Congress on Thursday took a major step toward allowing oil and gas drilling in coastal waters that have been off limits for a quarter-century, but a battle looms in the Senate over the issue.
And the Bush administration’s support for the legislation, which was approved by a 232-187 vote in the House, is lukewarm.
The House bill would end an Outer Continental Shelf drilling moratorium that Congress has renewed every year since 1981. It covers 85 percent of the country’s coastal waters — everywhere except the central and western Gulf of Mexico and some areas off Alaska.
Rep. Richard Pombo, R-Calif., a leading proponent for lifting the ban, said he believes a majority of the Senate wants to open the protected waters to energy companies.
Asked about White House opposition to some parts of the bill, especially a provision that would give tens of billions of dollars to states that have drilling rigs off their coasts, Pombo said, “I dare them to veto this bill.”
“They don’t like us giving money back to the states. I think it’s right,” Pombo told reporters after the vote. Forty Democrats joined most Republicans in favor of ending the drilling moratorium.
Florida filibuster possible
In the Senate, the measure is likely to face a filibuster from Florida senators and possibly others from coastal states that fear offshore energy development could threaten multibillion-dollar tourist and recreation businesses if there were a spill.
The Senate is considering a limited measure that would open an area in the eastern Gulf of Mexico, known as Lease Area 181, that goes within 100 miles of Florida. It is not under the moratorium. Even that is unlikely to pass unless its sponsors get 60 votes to overcome a filibuster from the Floridians.
Sen. Pete Domenici, R-N.M., chairman of the Energy and Natural Resources Committee, said he would pursue efforts to open the Lease 181 Area. The committee’s ranking Democrat, Sen. Jeff Bingaman, also of New Mexico, criticized the House-passed bill, saying it would eventually create “a huge hole in our federal budget and undermine environmental protections on our lands and off our coasts.”
Environmentalists, for their part, turned their focus to the Senate.
“Instead of catering to Big Oil and Gas, the Senate will have a chance to focus on the many faster, cheaper and cleaner ways to meet our energy needs -- renewable sources of energy like home-grown biofuels, greater fuel efficiency in our vehicles, smart-growth policies, and wind and solar energy,’’ said Karen Wayland, legislative director of the Natural Resources Defense Council.
The group said the bill would exempt seismic testing and individual oil and gas lease sales from environmental impact statements; reduce the amount of royalties that oil and gas companies must pay for tar sands and oil shale development; and no longer require companies to remove offshore drilling rigs when they are done drilling.
The House vote was a huge victory for Pombo, two Louisiana lawmakers — Republican Bobby Jindal and Democrat Charlie Melancon — and Rep. John Peterson, R-Pa., who spearheaded the drive to lift the moratorium.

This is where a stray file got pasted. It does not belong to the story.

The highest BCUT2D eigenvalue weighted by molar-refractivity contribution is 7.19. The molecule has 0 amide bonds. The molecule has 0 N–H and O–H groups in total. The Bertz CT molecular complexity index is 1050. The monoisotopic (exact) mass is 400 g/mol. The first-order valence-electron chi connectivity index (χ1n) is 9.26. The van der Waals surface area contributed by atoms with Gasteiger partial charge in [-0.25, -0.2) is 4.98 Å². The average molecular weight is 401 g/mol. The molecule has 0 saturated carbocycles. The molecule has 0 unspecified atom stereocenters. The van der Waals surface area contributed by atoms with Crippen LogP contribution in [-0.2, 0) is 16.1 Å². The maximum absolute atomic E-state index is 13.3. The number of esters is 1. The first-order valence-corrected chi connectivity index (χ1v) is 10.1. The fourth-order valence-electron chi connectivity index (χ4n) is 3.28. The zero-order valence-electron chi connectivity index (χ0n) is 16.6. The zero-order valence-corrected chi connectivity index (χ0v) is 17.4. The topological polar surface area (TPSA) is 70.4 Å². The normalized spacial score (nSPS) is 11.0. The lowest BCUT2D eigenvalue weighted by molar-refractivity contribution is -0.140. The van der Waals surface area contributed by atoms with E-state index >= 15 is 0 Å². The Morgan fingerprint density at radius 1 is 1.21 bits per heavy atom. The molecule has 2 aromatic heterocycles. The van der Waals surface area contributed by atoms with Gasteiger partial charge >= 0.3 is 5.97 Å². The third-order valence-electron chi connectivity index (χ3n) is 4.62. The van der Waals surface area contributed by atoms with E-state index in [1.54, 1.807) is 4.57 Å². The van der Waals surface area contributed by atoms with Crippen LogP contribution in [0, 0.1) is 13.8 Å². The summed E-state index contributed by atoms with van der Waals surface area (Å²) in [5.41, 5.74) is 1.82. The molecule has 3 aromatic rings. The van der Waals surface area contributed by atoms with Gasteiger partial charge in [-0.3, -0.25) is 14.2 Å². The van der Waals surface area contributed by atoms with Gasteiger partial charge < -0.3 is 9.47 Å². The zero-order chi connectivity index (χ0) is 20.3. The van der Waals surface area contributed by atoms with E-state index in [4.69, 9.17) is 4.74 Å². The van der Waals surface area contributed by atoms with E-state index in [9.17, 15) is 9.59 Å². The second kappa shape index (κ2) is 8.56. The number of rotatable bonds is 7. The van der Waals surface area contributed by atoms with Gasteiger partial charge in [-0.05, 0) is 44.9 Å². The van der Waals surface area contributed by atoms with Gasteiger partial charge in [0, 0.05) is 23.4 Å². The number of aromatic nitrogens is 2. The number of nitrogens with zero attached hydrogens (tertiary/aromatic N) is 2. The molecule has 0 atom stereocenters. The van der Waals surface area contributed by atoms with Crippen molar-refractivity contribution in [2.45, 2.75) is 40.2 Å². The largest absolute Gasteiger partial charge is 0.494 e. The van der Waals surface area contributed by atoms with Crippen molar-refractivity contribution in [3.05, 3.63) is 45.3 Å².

Only six weeks ago, a proposal by Peterson to open coastal waters to natural gas development fell 14 votes short.
This time, they included a provision that would allow states to keep the moratorium in place if they opposed drilling and changed the revenue sharing so that states’ share of royalties would soar eventually as much as 75 percent.
The Gulf states where most U.S. offshore energy resources are being tapped, now get less than 5 percent of the royalties. For example, Louisiana’s royalties would go from $32 million last year to a total of $8.6 billion over the next 10 years — and even higher after that.
Loss of federal revenue
The Interior Department estimated that the changes could cost the federal government as much as $69 billion in lost royalties over 15 years and “several hundred billion dollars” over 60 years.
The White House issued a statement saying it favors much of the bill but strongly opposes the changes in royalty revenue sharing, which it said “would have a long-term impact on the federal deficit.”
The Interior Department estimates there are about 19 billion barrels of recoverable oil and 86 trillion cubic feet of natural gas beneath waters under drilling bans from New England to southern Alaska.
Supporters of the drilling moratorium argue there’s four times that amount of oil and gas available in offshore waters open to energy companies, mainly in the central and western Gulf of Mexico and off parts of Alaska. And they say energy companies are only developing a fraction of the government leases they have available to them.
The country uses about 21 million barrels of oil a day.
While critics of the offshore drilling restrictions argue the additional oil and gas is needed if the country is to move toward greater energy independence, supporters or the bill fear energy development could despoil coastal beaches and threatens their recreation and tourism based economies.
“Our beaches and our coastline is what is critical to Floridians,” declared Rep. Jim Davis, D-Fla. “We should not be sacrificing our economy, our environment for a little oil and gas.”
Pombo countered that drilling still would be prohibited within 50 miles of shore under the bill and states could extend the ban up to 100 miles. He ridiculed the bill’s critics as “opposing everything” when it comes to increasing domestic energy production.
“You can’t say no on everything,” Pombo proclaimed.
Rep. Lois Capps, D-Calif., said states would have to overcome numerous hurdles to continue the drilling restrictions, including having state legislatures and the government seek such protection every five years.